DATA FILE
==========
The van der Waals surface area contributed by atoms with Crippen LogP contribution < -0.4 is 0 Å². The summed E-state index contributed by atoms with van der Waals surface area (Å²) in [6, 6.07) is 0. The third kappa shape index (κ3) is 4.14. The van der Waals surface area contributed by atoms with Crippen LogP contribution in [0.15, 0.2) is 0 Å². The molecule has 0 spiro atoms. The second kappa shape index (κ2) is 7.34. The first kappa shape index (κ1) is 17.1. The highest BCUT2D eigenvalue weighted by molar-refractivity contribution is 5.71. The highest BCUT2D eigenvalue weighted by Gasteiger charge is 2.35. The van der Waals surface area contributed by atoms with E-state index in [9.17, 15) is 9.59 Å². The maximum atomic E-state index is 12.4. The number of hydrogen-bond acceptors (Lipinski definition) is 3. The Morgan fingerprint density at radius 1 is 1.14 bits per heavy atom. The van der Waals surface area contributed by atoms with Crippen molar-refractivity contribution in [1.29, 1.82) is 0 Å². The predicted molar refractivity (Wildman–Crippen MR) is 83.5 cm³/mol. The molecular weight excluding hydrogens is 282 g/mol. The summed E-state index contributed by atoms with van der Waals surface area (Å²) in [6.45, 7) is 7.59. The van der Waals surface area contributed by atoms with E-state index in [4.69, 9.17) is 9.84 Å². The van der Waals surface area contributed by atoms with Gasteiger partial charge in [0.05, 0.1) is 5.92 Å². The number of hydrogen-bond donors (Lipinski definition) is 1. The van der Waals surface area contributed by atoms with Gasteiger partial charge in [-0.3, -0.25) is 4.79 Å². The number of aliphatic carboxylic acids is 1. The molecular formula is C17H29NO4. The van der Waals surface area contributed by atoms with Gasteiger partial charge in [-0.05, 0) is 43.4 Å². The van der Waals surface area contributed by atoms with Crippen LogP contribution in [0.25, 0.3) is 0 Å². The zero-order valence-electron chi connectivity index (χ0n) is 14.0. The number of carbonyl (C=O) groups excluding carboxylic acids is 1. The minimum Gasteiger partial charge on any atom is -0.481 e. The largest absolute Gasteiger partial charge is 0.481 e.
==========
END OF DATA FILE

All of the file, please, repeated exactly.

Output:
The van der Waals surface area contributed by atoms with Crippen LogP contribution < -0.4 is 0 Å². The summed E-state index contributed by atoms with van der Waals surface area (Å²) in [6, 6.07) is 0. The third kappa shape index (κ3) is 4.14. The van der Waals surface area contributed by atoms with Crippen LogP contribution in [0.15, 0.2) is 0 Å². The molecule has 0 spiro atoms. The second kappa shape index (κ2) is 7.34. The first kappa shape index (κ1) is 17.1. The highest BCUT2D eigenvalue weighted by molar-refractivity contribution is 5.71. The highest BCUT2D eigenvalue weighted by Gasteiger charge is 2.35. The van der Waals surface area contributed by atoms with E-state index in [9.17, 15) is 9.59 Å². The maximum atomic E-state index is 12.4. The number of hydrogen-bond acceptors (Lipinski definition) is 3. The Morgan fingerprint density at radius 1 is 1.14 bits per heavy atom. The van der Waals surface area contributed by atoms with Crippen molar-refractivity contribution in [1.29, 1.82) is 0 Å². The predicted molar refractivity (Wildman–Crippen MR) is 83.5 cm³/mol. The molecular weight excluding hydrogens is 282 g/mol. The summed E-state index contributed by atoms with van der Waals surface area (Å²) in [6.45, 7) is 7.59. The van der Waals surface area contributed by atoms with E-state index in [4.69, 9.17) is 9.84 Å². The van der Waals surface area contributed by atoms with Gasteiger partial charge in [0.05, 0.1) is 5.92 Å². The number of hydrogen-bond donors (Lipinski definition) is 1. The van der Waals surface area contributed by atoms with Gasteiger partial charge in [-0.3, -0.25) is 4.79 Å². The number of aliphatic carboxylic acids is 1. The molecular formula is C17H29NO4. The van der Waals surface area contributed by atoms with Gasteiger partial charge in [-0.05, 0) is 43.4 Å². The van der Waals surface area contributed by atoms with Crippen LogP contribution in [0.25, 0.3) is 0 Å². The zero-order valence-electron chi connectivity index (χ0n) is 14.0. The number of carbonyl (C=O) groups excluding carboxylic acids is 1. The minimum Gasteiger partial charge on any atom is -0.481 e. The largest absolute Gasteiger partial charge is 0.481 e.